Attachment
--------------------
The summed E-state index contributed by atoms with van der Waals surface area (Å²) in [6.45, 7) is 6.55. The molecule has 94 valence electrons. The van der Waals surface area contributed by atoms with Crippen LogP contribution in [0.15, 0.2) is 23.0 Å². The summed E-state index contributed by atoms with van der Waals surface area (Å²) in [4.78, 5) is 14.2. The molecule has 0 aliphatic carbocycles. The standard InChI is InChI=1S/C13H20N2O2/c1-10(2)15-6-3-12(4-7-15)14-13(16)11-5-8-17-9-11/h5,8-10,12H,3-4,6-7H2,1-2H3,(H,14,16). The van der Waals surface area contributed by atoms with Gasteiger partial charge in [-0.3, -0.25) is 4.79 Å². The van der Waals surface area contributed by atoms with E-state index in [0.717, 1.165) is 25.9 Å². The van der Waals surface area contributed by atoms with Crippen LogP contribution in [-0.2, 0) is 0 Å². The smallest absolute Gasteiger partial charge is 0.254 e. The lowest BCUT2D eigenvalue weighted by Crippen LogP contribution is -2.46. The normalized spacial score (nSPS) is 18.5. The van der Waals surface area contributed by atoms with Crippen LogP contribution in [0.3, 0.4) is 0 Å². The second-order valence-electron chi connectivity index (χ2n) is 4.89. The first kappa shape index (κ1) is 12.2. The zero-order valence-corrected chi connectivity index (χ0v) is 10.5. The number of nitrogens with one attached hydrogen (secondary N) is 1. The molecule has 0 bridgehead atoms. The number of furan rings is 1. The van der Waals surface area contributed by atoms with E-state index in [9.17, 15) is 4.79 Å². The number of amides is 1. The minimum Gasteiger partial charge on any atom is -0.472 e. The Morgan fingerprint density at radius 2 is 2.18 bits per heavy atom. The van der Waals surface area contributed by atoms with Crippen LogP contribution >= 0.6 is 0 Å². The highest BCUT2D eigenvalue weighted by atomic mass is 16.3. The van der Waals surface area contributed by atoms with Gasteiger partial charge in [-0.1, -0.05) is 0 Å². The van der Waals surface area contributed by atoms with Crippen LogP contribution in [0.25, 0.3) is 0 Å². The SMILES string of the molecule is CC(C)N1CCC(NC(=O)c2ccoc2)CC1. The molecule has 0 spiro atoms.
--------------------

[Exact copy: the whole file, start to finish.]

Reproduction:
The summed E-state index contributed by atoms with van der Waals surface area (Å²) in [6.45, 7) is 6.55. The molecule has 94 valence electrons. The van der Waals surface area contributed by atoms with Crippen LogP contribution in [0.15, 0.2) is 23.0 Å². The summed E-state index contributed by atoms with van der Waals surface area (Å²) in [4.78, 5) is 14.2. The molecule has 0 aliphatic carbocycles. The standard InChI is InChI=1S/C13H20N2O2/c1-10(2)15-6-3-12(4-7-15)14-13(16)11-5-8-17-9-11/h5,8-10,12H,3-4,6-7H2,1-2H3,(H,14,16). The van der Waals surface area contributed by atoms with Gasteiger partial charge in [-0.3, -0.25) is 4.79 Å². The van der Waals surface area contributed by atoms with E-state index in [0.717, 1.165) is 25.9 Å². The van der Waals surface area contributed by atoms with Crippen LogP contribution in [-0.2, 0) is 0 Å². The smallest absolute Gasteiger partial charge is 0.254 e. The lowest BCUT2D eigenvalue weighted by Crippen LogP contribution is -2.46. The normalized spacial score (nSPS) is 18.5. The van der Waals surface area contributed by atoms with Crippen LogP contribution in [0.3, 0.4) is 0 Å². The second-order valence-electron chi connectivity index (χ2n) is 4.89. The first kappa shape index (κ1) is 12.2. The zero-order valence-corrected chi connectivity index (χ0v) is 10.5. The number of nitrogens with one attached hydrogen (secondary N) is 1. The molecule has 0 bridgehead atoms. The number of furan rings is 1. The van der Waals surface area contributed by atoms with E-state index in [9.17, 15) is 4.79 Å². The number of amides is 1. The minimum Gasteiger partial charge on any atom is -0.472 e. The Morgan fingerprint density at radius 2 is 2.18 bits per heavy atom. The van der Waals surface area contributed by atoms with Crippen LogP contribution >= 0.6 is 0 Å². The highest BCUT2D eigenvalue weighted by atomic mass is 16.3. The van der Waals surface area contributed by atoms with Gasteiger partial charge in [-0.1, -0.05) is 0 Å². The van der Waals surface area contributed by atoms with Crippen LogP contribution in [0.25, 0.3) is 0 Å². The SMILES string of the molecule is CC(C)N1CCC(NC(=O)c2ccoc2)CC1. The molecule has 0 spiro atoms.